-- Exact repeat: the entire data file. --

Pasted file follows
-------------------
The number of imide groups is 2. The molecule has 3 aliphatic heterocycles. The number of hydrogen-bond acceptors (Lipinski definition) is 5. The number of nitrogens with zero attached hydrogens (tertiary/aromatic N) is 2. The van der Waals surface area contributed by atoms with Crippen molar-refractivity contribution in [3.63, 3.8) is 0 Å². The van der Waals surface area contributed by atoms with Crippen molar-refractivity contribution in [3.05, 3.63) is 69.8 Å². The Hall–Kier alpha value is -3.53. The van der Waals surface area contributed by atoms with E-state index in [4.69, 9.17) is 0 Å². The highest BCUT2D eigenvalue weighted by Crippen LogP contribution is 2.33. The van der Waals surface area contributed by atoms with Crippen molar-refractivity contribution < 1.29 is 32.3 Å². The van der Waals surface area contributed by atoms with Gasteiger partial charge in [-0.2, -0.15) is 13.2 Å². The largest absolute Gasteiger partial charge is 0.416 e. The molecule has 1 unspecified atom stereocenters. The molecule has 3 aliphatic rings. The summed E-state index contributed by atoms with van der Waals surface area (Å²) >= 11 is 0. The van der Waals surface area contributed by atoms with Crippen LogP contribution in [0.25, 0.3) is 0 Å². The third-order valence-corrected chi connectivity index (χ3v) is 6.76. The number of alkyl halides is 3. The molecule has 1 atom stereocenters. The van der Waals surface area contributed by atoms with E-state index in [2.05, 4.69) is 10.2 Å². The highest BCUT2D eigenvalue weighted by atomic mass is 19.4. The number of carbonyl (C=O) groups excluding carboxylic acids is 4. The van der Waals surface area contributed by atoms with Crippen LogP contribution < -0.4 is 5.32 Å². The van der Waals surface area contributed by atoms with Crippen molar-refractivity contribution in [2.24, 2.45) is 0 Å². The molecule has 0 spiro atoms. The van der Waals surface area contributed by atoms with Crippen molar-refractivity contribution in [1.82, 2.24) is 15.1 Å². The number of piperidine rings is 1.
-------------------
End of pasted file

The number of imide groups is 2. The molecule has 3 aliphatic heterocycles. The number of hydrogen-bond acceptors (Lipinski definition) is 5. The number of nitrogens with zero attached hydrogens (tertiary/aromatic N) is 2. The van der Waals surface area contributed by atoms with Crippen molar-refractivity contribution in [3.63, 3.8) is 0 Å². The van der Waals surface area contributed by atoms with Crippen molar-refractivity contribution in [3.05, 3.63) is 69.8 Å². The Hall–Kier alpha value is -3.53. The van der Waals surface area contributed by atoms with E-state index in [4.69, 9.17) is 0 Å². The highest BCUT2D eigenvalue weighted by Crippen LogP contribution is 2.33. The van der Waals surface area contributed by atoms with Crippen molar-refractivity contribution < 1.29 is 32.3 Å². The van der Waals surface area contributed by atoms with Gasteiger partial charge in [-0.2, -0.15) is 13.2 Å². The largest absolute Gasteiger partial charge is 0.416 e. The molecule has 1 unspecified atom stereocenters. The molecule has 3 aliphatic rings. The summed E-state index contributed by atoms with van der Waals surface area (Å²) >= 11 is 0. The van der Waals surface area contributed by atoms with Crippen LogP contribution in [0.25, 0.3) is 0 Å². The third-order valence-corrected chi connectivity index (χ3v) is 6.76. The number of alkyl halides is 3. The molecule has 1 atom stereocenters. The van der Waals surface area contributed by atoms with E-state index in [2.05, 4.69) is 10.2 Å². The highest BCUT2D eigenvalue weighted by atomic mass is 19.4. The number of carbonyl (C=O) groups excluding carboxylic acids is 4. The van der Waals surface area contributed by atoms with Crippen LogP contribution < -0.4 is 5.32 Å². The van der Waals surface area contributed by atoms with Crippen molar-refractivity contribution in [2.24, 2.45) is 0 Å². The molecule has 0 spiro atoms. The van der Waals surface area contributed by atoms with Crippen molar-refractivity contribution in [1.82, 2.24) is 15.1 Å². The number of piperidine rings is 1.